This week the Arabidopsis Information Resource, or TAIR, announced a partnership with the journal Plant Physiology that will allow authors to submit gene information to the model organism database at the same time that they submit their manuscripts to the journal for publication.
The relationship is the first of its kind in the model organism database community, and promises to greatly expand the amount of information in TAIR. According to the database organizers, its curators were only able to capture 50 out of 200 Arabidopsis papers published in the journal during 2006 and 2007.
The goal of the new effort is to increase the curation of Arabidopsis gene-function data from the journal to “as close to 100 percent as possible,” according to a statement from TAIR.
BioInform caught up with Eva Huala, director of TAIR, to get some background on this partnership, and whether it could be a sign of things to come for other model organism databases and journals. An edited version of the interview follows.
Can you explain how this partnership with Plant Physiology came about?
We take as our mission to curate as much of the gene function data as possible out of the literature into TAIR, and for quite a long time, actually since the project began, we’ve been constrained as to how much we can do because of our limited team and the amount of literature.
So it’s always been a question of how to prioritize our work, and we’ve tried various strategies, including a gene by gene [approach, where we] get all the papers for a certain gene and then get all the information. And then a few years ago we changed to a strategy based on journal impact factor, where we take the top impact factor journals and do those first.
Right now we’re curating about a quarter of all the papers, so we work down from the highest impact factor to the lowest. And of course, in the middle of that set, there are some journals like Plant Physiology and a few others that have a huge number of very important papers, but their impact factor is not so high as to put them into the group that we would do first. We know there’s a lot of really valuable, important data in those papers that we would love to get, but we haven’t been able to stretch our resources to cover those articles.
For a long time, we’ve been trying to leverage the community to help us with this task, and we’ve developed simple methods for researchers to submit data to TAIR … We’ve had that mechanism in place for quite a long time already, where people can just enter the names of their genes, and what the functions of their genes are from the paper, and the reference, and so on.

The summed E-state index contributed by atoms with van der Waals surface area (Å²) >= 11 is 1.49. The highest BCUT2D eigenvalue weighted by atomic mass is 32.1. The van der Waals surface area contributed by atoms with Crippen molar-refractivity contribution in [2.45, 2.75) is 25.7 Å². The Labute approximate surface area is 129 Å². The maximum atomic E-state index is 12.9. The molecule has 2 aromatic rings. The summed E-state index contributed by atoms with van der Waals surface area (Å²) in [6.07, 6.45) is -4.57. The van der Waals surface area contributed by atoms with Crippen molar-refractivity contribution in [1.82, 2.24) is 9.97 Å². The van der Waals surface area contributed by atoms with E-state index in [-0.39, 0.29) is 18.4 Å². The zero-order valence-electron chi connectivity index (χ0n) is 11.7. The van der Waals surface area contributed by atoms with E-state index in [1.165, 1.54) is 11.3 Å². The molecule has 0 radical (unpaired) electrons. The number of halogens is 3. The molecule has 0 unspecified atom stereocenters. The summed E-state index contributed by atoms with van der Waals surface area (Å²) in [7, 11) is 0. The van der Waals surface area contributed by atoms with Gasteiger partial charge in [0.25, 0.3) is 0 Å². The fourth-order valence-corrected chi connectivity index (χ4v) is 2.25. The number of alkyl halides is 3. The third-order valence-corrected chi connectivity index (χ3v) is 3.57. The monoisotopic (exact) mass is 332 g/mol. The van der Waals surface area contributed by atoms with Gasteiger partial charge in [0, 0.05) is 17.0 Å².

This has been a discussion for many years in the biocurator community: How are we going to get more community participation? We’re all faced with this tremendous disproportion in our resources versus the literature we have to cover — all the model organism databases have this problem.
So we’ve been throwing these ideas around at these meetings for a long time, and saying, ‘Wouldn’t it be great if we could get the journals to help us,’ but nobody really decided to go ahead and try and see what they would do. Finally, we realized that we had a fairly good connection with Plant Physiology. [TAIR principal investigator] Sue Rhee is on the editorial board and she knew who to contact and she knew there’d be a board meeting at the [American Society of Plant Biologists] meeting last summer. And since our curators were also going to that meeting, we thought it would be a good opportunity to try to pitch this idea.
So Tanya Berardini, our lead curator for gene function, went to the board meeting and presented a 10- or 15-minute presentation [and asked], ‘Is there any way you could capture this information at the time of submission?’ This is really the ideal time to get this information because it has a reference, which is important for us because it’s been peer-reviewed and it’s sort of solid data at that point. It’s trustworthy. At the same time, because it’s just at the point of submission, the postdoc or the graduate student or whoever worked on it is there with their lab notebook and it’s fresh in their mind, and that’s really the premiere time to grab that data and get it into TAIR.